HDMI over Cat5 – Installer Required Knowledge
Top issues in Cat5e/6 installations
As an installer tasked with distributing HDMI signals over Category 5e/6 cable, it is useful to understand some crucial elements that makeup the HDMI signal. How it leaves the transmitter and ideally how it should still look when the receiver receives it.
HDMI requires a low-current voltage – and this voltage can be the source of many issues. In order for the interface to properly boot, it requires the +5-volt power to appear at the display. This voltage can not deviate more than -.3 volts from the cable’s beginning to end – in other words, it cannot go any lower than 4.7 volts. The longer the cable run, the more critical this voltage drop becomes with cable resistance rising at longer lengths. Watch this issue, it can sting you.
It’s important to be on time due to the fact that the HDMI data is serial based, it requires an accurate clock to time the red, blue, and green video data channels so that they are precisely coordinated. Timing is very important. All 3 video channels need to arrive at the receiving HDMI interface at exactly the same time. And as we increase frequency (i.e. higher resolutions, colours and frame rates), the timing of these data channels becomes even more critical. Each individual signal wire within the cable must be at the exact same length as the others so that the timing of any one signal will not be shifted relative to the others.
Timing accuracy errors are described as
Is the time accuracy between two separate twisted pairs. In this case, the clock channel and all three video channels. Each video channel within the HDMI interface is differential, which means it uses two wires instead of one: a non-inverting wire matched with an inverting wire. In most cases these two wires are twisted pairs, and in an effort to reduce crosstalk these twists must be perfect in symmetry for each wire within the pair to be equal in length. The length differences between each pair cannot be more than 1.7ns (nanoseconds).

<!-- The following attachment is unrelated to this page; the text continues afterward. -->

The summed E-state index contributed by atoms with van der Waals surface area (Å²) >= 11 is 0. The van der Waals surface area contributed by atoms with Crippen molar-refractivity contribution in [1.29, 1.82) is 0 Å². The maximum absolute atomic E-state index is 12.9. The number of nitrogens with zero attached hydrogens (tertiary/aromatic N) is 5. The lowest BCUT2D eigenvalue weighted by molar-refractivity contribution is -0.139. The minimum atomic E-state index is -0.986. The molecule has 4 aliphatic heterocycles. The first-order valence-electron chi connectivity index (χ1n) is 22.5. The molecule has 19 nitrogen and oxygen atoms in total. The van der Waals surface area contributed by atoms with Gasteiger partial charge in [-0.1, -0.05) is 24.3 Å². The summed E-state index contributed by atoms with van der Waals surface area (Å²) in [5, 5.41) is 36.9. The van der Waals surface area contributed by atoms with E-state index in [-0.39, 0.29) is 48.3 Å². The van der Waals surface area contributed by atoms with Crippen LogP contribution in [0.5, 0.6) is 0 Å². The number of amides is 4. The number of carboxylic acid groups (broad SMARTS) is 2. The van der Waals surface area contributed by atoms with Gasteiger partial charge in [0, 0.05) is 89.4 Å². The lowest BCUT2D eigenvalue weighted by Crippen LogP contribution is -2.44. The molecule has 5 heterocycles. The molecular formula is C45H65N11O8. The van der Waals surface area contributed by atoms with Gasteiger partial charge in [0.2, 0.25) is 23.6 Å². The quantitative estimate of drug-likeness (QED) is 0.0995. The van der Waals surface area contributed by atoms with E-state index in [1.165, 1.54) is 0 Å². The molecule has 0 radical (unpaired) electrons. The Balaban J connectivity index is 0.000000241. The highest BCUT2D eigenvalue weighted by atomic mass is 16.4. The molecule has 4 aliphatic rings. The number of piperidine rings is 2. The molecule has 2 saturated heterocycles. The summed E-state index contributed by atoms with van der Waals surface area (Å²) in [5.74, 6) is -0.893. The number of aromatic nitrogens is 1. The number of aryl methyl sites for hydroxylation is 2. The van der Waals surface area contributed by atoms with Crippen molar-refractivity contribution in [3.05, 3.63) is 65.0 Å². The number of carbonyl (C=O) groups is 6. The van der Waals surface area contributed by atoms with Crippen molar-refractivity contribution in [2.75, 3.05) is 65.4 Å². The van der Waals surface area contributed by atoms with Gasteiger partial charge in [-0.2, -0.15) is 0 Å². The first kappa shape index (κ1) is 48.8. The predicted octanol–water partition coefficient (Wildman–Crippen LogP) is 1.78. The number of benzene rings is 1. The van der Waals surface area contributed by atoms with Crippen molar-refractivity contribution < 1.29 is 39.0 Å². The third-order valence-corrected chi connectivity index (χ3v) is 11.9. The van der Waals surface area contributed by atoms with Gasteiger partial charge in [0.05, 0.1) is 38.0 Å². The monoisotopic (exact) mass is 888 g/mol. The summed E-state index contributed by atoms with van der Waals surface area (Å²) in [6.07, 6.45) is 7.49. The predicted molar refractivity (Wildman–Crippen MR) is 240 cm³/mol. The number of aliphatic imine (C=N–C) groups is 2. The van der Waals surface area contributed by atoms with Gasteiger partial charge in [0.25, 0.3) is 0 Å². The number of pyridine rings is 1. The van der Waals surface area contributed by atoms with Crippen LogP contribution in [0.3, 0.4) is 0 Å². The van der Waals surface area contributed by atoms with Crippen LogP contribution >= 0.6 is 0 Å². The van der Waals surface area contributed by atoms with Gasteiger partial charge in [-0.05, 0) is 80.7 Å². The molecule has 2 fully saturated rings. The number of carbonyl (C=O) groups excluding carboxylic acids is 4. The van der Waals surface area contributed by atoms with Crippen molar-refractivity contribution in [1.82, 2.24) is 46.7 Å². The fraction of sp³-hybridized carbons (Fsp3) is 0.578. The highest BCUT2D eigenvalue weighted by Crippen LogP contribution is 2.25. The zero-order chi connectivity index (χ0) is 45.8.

Is similar in that it is the measurement of lengths between the two wires that make up a twisted pair. There are a total of four video channels that use this configuration and all of them must be below 112ps (picoseconds).
These numbers can be crucial for proper HDMI operation. When operating at a resolution of 1080p, for instance, the lengths of these wires should not differ by more than 100 thousandths of an inch or .1 inches. Greater variation than that can skew the timing enough to cause sparkles to appear on the screen – or, if really bad – cause total darkness or a solid blue screen.
When working with Category cable, the utmost care should be taken when pulling these cables through homes to refrain from stretching them to a point where the twisted pair inside has a chance to move or stretch…thereby causing timing errors due to these kinds of mechanical influences.
Testing Cat 5/6 Cables
When DPL Labs, a world-class state-of-the-art digital technology testing laboratory took the time to measure Cat 5/6 using the HDMI specification as the base, their findings were pretty astonishing. DPL used four brands of Cat 5/6 and cut each brand to 8, 16 and 30 metres, terminated with RJ45 connectors to achieve accurate in-field results.
“There was no question that the longer we went, the more skew errors there were. Fig. 1 demonstrates what the interpair skew test looks like on our oscilloscope. The yellow is the clock trace from which we reference. Then there is a trace for red, blue and green. The difference between the clock channel from each of the other color channels is the measurement we are examining. When measured for 25 feet, the inter-pair skew was reasonable at 920ps, or .920ns, from the worst channel (in this case blue). This was at least below the spec limit of 1.7ns.
Then we moved to the 50-foot category cable. With the longer cable, the inter-pair skew climbed from .920ns to 1.8ns, breaching the HDMI maximum skew specification.
As you would imagine, it only got worse when we sampled our 100-foot cable. This sample produced an inter-pair skew of a whopping 2.5ns, almost twice as much over the rated minimum. And these samples were the best of the bunch”
Installer lesson: Use quality Cat6 cabling
If possible, use a Cat6 cable certified by HDMI distribution device manufacturers.
This function is also mandatory for the interface to work and supplies the necessary trigger to start HDCP and EDID. These tests are much lower in frequency and in many ways stay under the radar from many firms.